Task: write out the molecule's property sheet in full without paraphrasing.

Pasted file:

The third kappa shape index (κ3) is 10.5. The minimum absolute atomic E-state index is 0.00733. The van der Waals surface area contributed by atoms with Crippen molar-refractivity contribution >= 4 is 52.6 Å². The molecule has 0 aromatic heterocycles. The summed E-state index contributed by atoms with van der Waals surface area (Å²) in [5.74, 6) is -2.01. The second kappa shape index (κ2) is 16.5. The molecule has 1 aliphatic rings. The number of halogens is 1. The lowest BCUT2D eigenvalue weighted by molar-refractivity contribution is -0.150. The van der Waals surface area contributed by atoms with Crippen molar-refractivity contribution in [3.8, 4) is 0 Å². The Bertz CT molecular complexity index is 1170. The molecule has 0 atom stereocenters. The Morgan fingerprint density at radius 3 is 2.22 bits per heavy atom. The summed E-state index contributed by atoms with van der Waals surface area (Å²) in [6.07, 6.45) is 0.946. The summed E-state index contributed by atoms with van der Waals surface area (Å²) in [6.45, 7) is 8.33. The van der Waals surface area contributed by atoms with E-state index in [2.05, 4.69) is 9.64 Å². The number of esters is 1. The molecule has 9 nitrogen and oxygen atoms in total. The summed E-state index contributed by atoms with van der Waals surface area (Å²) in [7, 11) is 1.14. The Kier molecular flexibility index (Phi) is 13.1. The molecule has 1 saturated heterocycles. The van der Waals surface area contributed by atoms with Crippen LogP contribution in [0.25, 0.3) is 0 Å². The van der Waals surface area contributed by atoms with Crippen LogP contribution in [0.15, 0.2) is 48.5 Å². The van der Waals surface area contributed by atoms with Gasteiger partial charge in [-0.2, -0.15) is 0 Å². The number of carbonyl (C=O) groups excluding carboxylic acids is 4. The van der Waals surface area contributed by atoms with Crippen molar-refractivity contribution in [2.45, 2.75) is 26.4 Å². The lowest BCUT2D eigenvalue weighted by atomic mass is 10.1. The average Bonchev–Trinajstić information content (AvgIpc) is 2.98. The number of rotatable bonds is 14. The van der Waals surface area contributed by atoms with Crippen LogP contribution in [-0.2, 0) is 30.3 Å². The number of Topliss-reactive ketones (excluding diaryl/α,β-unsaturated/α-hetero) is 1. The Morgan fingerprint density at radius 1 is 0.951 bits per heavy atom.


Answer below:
The third kappa shape index (κ3) is 10.5. The minimum absolute atomic E-state index is 0.00733. The van der Waals surface area contributed by atoms with Crippen molar-refractivity contribution >= 4 is 52.6 Å². The molecule has 0 aromatic heterocycles. The summed E-state index contributed by atoms with van der Waals surface area (Å²) in [5.74, 6) is -2.01. The second kappa shape index (κ2) is 16.5. The molecule has 1 aliphatic rings. The number of halogens is 1. The lowest BCUT2D eigenvalue weighted by molar-refractivity contribution is -0.150. The van der Waals surface area contributed by atoms with Crippen molar-refractivity contribution in [3.8, 4) is 0 Å². The Bertz CT molecular complexity index is 1170. The molecule has 0 atom stereocenters. The Morgan fingerprint density at radius 3 is 2.22 bits per heavy atom. The summed E-state index contributed by atoms with van der Waals surface area (Å²) in [6.07, 6.45) is 0.946. The summed E-state index contributed by atoms with van der Waals surface area (Å²) in [6.45, 7) is 8.33. The van der Waals surface area contributed by atoms with E-state index in [2.05, 4.69) is 9.64 Å². The number of esters is 1. The molecule has 9 nitrogen and oxygen atoms in total. The summed E-state index contributed by atoms with van der Waals surface area (Å²) in [7, 11) is 1.14. The Kier molecular flexibility index (Phi) is 13.1. The molecule has 1 saturated heterocycles. The van der Waals surface area contributed by atoms with Crippen LogP contribution in [0.25, 0.3) is 0 Å². The van der Waals surface area contributed by atoms with Crippen LogP contribution in [0.15, 0.2) is 48.5 Å². The van der Waals surface area contributed by atoms with Gasteiger partial charge in [-0.2, -0.15) is 0 Å². The number of carbonyl (C=O) groups excluding carboxylic acids is 4. The van der Waals surface area contributed by atoms with Crippen molar-refractivity contribution in [2.45, 2.75) is 26.4 Å². The lowest BCUT2D eigenvalue weighted by atomic mass is 10.1. The average Bonchev–Trinajstić information content (AvgIpc) is 2.98. The number of rotatable bonds is 14. The van der Waals surface area contributed by atoms with Crippen LogP contribution in [-0.2, 0) is 30.3 Å². The number of Topliss-reactive ketones (excluding diaryl/α,β-unsaturated/α-hetero) is 1. The Morgan fingerprint density at radius 1 is 0.951 bits per heavy atom.